OK, so I listen to a lot of these old-timey songs on a magical website where for a reasonable subscription fee I can stream the greatest hits of the '60s, '70s, '80s (and beyond!); they've got an almost unimaginable number of tracks both popular and obscure, just waiting to make your RealAudio Player sing. And sometimes I get distracted, because with one click I can stop squeaking along with the Osmonds and start barking at the moon with Ozzy Osbourne, or listening to the Outfield's ''Since You've Been Gone'' which is damn near as good as Kelly Clarkson's song of a similar title. (Honestly, it really is the greatest website of all time, but I'm not going to link to it because I'm confused about how it's legal and I don't want to get anyone in trouble.) Anyway. So today I clicked on the Chi-Lites, listened to the first couple bars of ''Have You Seen Her,'' then switched over to ''Oh Girl'' real quick, which made me want to go listen to Paul Young's version of ''Oh Girl,'' which put me in sort of a sad mood, and so when I came back to ''Have You Seen Her'' I was a bit droopy and kind of unfocused and I think I must have lapsed into a coma or something because all of a sudden the dude who did the creepy talking thing about going on walks with larks and watching the children play was talking again, and the men in the background were just bum-bum-bumping along behind him and not paying attention to anything at all... Creepy guy! I know your girlfriend just broke up with you but still! That is no reason to stalk children at play! No, we have not seen her! Everyone stop asking! Why is this song the longest song of all time! Is it still Friday?? C

[P.S. Whatever you do, do not click this link. You have been warned.]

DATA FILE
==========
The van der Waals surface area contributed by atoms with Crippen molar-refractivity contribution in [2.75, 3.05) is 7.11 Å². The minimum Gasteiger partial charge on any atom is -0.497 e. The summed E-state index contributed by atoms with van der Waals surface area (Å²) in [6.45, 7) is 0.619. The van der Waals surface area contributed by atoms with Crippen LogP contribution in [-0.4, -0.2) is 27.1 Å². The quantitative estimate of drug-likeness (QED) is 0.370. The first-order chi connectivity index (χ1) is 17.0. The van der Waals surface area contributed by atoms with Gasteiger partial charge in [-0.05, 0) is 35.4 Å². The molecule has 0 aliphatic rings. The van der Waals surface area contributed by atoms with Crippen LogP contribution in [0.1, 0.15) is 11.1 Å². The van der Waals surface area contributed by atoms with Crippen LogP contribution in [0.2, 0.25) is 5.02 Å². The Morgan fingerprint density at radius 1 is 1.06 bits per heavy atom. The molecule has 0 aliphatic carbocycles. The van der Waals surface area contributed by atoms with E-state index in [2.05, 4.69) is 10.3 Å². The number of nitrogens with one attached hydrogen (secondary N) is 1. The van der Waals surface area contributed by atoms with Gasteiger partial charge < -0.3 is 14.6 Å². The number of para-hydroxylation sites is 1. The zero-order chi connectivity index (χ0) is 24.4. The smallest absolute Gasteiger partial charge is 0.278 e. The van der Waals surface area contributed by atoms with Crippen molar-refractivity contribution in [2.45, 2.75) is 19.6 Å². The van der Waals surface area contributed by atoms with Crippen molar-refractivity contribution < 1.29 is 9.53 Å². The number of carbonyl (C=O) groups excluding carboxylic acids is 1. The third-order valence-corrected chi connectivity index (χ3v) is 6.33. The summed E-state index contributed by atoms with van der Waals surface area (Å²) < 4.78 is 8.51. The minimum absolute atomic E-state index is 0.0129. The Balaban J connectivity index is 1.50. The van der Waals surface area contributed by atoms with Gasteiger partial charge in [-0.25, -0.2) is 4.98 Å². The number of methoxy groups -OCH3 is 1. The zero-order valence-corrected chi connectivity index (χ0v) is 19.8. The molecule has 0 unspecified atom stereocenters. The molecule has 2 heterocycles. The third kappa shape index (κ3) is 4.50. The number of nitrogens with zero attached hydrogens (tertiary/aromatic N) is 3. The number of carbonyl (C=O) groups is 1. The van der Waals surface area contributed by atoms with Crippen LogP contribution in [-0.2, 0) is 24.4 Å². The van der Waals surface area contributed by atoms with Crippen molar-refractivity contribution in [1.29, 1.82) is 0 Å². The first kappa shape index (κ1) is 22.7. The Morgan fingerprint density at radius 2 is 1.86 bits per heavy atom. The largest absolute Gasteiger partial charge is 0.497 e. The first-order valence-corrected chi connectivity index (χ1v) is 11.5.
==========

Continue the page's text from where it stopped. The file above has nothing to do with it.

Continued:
4. ''Baby I'm-A Want You,'' Bread
Baby, I'm-a kill myself. And yet... objectively, it's probably a pretty good song. The worst part is, I can't even bring myself to hate it. Let's call it the ''Groovy Kind of Love'' of the '70s, move on, and pretend this never happened. B

3. ''Imagine,'' John Lennon
God. What's to say? Lennon's utopian vision of the world will go down as the 20th century's greatest song, and I think we can all get on board with that. Right? It is the simplest of melodies, the simplest of ideas, any monkey with fingers can play it on the piano (and many do). It doesn't overstay its welcome. It even holds up when being weirdly shredded by a goth-metal band, which takes some doing. I think in honor of this song's appearance on the countdown, we should all spend the rest of the day lying around in bed, naked. Which is, clearly, the only way to accomplish the sort of thing John is talking about here. A+

2. ''Gypsies, Tramps & Thieves,'' Cher
Is it bad that I cannot hear this song without thinking of Sean Hayes on Will & Grace and his hyperactive Cher impersonation? (There's also something here that makes me think of the great Bobbie Gentry song, ''Fancy,'' but I can't find a decent link to anything but a shaky copy of Reba McEntire's version of that, so you'll just have to trust me.) Cher gives her all in belting out this story of a young girl living the carnival life, traveling from fair to fair and — if my interpretation is correct — getting knocked up. Boy oh boy is it ever inspirational. Also, it is loud. Cher likes to yell, my friends. Woman's got some pipes! And I guess if you're going to try and sell this song, you best at least BELT IT. Because it is, inherently, completely ridiculous. B

1. ''Theme From Shaft,'' Isaac Hayes
Why, hello, the '70s and your bizarre obsession with novelty songs from movies! Once again, I must look back at our American tastes and smile. This track has what's gotta be the longest build-up of any song ever written: It's 1:45 before the riff changes, and a full TWO MINUTES AND FORTY-TWO SECONDS before Isaac Hayes has to open his mouth. And he won an Oscar for that. Absolutely unbelievable. Think about it — when this was played on the radio, people willingly listened to almost two minutes of nothing but bass and high hat and a little bit of wocka-wocka guitar, and they didn't change the station. They didn't look up from the shag carpet they were installing, or the polyester they were folding, or the afro they were picking and say, ''Damn, this s--- is boring! I'm gonna turn it off!'' No... they waited. Why? Because Shaft is a baaad mutha... shut yo mouth! B+

Originally posted Nov 17, 2006